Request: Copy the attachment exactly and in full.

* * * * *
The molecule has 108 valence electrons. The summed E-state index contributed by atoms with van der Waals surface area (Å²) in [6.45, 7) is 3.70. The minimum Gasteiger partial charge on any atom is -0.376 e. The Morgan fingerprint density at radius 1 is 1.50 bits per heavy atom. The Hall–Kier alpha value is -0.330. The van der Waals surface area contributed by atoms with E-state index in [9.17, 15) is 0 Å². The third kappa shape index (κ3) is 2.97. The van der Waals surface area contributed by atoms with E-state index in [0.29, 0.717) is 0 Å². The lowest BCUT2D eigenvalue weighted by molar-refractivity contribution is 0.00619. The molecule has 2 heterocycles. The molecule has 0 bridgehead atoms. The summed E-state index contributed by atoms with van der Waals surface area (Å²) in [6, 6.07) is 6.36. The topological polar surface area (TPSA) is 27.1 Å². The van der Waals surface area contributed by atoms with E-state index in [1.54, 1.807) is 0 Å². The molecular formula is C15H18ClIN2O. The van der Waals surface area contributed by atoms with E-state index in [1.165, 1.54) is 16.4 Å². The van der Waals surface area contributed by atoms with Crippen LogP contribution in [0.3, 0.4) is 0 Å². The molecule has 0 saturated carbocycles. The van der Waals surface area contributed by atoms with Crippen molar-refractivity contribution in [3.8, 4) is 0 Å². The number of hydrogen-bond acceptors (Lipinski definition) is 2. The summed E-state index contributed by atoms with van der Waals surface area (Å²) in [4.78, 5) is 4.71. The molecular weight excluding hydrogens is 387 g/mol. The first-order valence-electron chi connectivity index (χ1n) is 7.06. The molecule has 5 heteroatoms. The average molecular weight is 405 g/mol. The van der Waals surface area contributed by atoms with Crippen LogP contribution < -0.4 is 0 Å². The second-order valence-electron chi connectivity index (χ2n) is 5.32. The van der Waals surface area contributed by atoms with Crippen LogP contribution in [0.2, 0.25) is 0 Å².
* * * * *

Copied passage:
The molecule has 108 valence electrons. The summed E-state index contributed by atoms with van der Waals surface area (Å²) in [6.45, 7) is 3.70. The minimum Gasteiger partial charge on any atom is -0.376 e. The Morgan fingerprint density at radius 1 is 1.50 bits per heavy atom. The Hall–Kier alpha value is -0.330. The van der Waals surface area contributed by atoms with E-state index in [9.17, 15) is 0 Å². The third kappa shape index (κ3) is 2.97. The van der Waals surface area contributed by atoms with E-state index in [0.29, 0.717) is 0 Å². The lowest BCUT2D eigenvalue weighted by molar-refractivity contribution is 0.00619. The molecule has 2 heterocycles. The molecule has 0 bridgehead atoms. The summed E-state index contributed by atoms with van der Waals surface area (Å²) in [6, 6.07) is 6.36. The topological polar surface area (TPSA) is 27.1 Å². The van der Waals surface area contributed by atoms with E-state index in [1.54, 1.807) is 0 Å². The molecular formula is C15H18ClIN2O. The van der Waals surface area contributed by atoms with E-state index in [1.165, 1.54) is 16.4 Å². The van der Waals surface area contributed by atoms with Crippen LogP contribution in [0.3, 0.4) is 0 Å². The molecule has 0 saturated carbocycles. The van der Waals surface area contributed by atoms with Crippen molar-refractivity contribution in [3.8, 4) is 0 Å². The number of hydrogen-bond acceptors (Lipinski definition) is 2. The summed E-state index contributed by atoms with van der Waals surface area (Å²) in [4.78, 5) is 4.71. The molecular weight excluding hydrogens is 387 g/mol. The first-order valence-electron chi connectivity index (χ1n) is 7.06. The molecule has 5 heteroatoms. The average molecular weight is 405 g/mol. The van der Waals surface area contributed by atoms with Crippen LogP contribution < -0.4 is 0 Å². The second-order valence-electron chi connectivity index (χ2n) is 5.32. The van der Waals surface area contributed by atoms with Crippen LogP contribution in [0.2, 0.25) is 0 Å².